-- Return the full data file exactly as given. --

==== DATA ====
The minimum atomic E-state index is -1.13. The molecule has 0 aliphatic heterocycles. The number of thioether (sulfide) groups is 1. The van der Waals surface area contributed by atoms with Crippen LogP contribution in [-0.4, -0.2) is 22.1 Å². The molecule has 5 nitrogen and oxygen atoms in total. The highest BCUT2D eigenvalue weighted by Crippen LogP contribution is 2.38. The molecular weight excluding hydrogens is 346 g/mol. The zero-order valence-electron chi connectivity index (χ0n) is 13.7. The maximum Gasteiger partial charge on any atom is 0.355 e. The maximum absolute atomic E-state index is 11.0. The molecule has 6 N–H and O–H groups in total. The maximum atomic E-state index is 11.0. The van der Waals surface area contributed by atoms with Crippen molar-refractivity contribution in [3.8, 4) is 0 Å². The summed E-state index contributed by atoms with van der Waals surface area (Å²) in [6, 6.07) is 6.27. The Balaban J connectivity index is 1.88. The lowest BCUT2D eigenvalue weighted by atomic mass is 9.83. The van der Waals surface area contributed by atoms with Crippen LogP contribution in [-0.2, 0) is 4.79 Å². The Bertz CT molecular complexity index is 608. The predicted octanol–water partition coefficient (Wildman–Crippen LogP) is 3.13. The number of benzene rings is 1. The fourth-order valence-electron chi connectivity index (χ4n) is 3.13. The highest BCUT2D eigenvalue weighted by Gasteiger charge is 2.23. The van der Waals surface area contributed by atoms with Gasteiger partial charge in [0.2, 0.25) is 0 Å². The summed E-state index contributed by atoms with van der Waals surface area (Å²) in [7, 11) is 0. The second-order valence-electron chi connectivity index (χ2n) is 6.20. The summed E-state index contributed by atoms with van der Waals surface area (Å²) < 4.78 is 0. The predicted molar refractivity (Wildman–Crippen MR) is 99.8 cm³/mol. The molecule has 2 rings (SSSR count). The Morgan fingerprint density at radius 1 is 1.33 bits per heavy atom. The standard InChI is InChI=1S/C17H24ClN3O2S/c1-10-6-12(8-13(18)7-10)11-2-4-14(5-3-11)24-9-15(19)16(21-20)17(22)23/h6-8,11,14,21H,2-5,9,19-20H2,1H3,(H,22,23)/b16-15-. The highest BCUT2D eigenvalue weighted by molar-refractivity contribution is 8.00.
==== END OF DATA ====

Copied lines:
The minimum atomic E-state index is -1.13. The molecule has 0 aliphatic heterocycles. The number of thioether (sulfide) groups is 1. The van der Waals surface area contributed by atoms with Crippen LogP contribution in [-0.4, -0.2) is 22.1 Å². The molecule has 5 nitrogen and oxygen atoms in total. The highest BCUT2D eigenvalue weighted by Crippen LogP contribution is 2.38. The molecular weight excluding hydrogens is 346 g/mol. The zero-order valence-electron chi connectivity index (χ0n) is 13.7. The maximum Gasteiger partial charge on any atom is 0.355 e. The maximum absolute atomic E-state index is 11.0. The molecule has 6 N–H and O–H groups in total. The maximum atomic E-state index is 11.0. The van der Waals surface area contributed by atoms with Crippen molar-refractivity contribution in [3.8, 4) is 0 Å². The summed E-state index contributed by atoms with van der Waals surface area (Å²) in [6, 6.07) is 6.27. The Balaban J connectivity index is 1.88. The lowest BCUT2D eigenvalue weighted by atomic mass is 9.83. The van der Waals surface area contributed by atoms with Crippen LogP contribution in [-0.2, 0) is 4.79 Å². The Bertz CT molecular complexity index is 608. The predicted octanol–water partition coefficient (Wildman–Crippen LogP) is 3.13. The number of benzene rings is 1. The fourth-order valence-electron chi connectivity index (χ4n) is 3.13. The highest BCUT2D eigenvalue weighted by Gasteiger charge is 2.23. The van der Waals surface area contributed by atoms with Gasteiger partial charge in [0.2, 0.25) is 0 Å². The summed E-state index contributed by atoms with van der Waals surface area (Å²) in [7, 11) is 0. The second-order valence-electron chi connectivity index (χ2n) is 6.20. The summed E-state index contributed by atoms with van der Waals surface area (Å²) < 4.78 is 0. The predicted molar refractivity (Wildman–Crippen MR) is 99.8 cm³/mol. The molecule has 2 rings (SSSR count). The Morgan fingerprint density at radius 1 is 1.33 bits per heavy atom. The standard InChI is InChI=1S/C17H24ClN3O2S/c1-10-6-12(8-13(18)7-10)11-2-4-14(5-3-11)24-9-15(19)16(21-20)17(22)23/h6-8,11,14,21H,2-5,9,19-20H2,1H3,(H,22,23)/b16-15-. The highest BCUT2D eigenvalue weighted by molar-refractivity contribution is 8.00.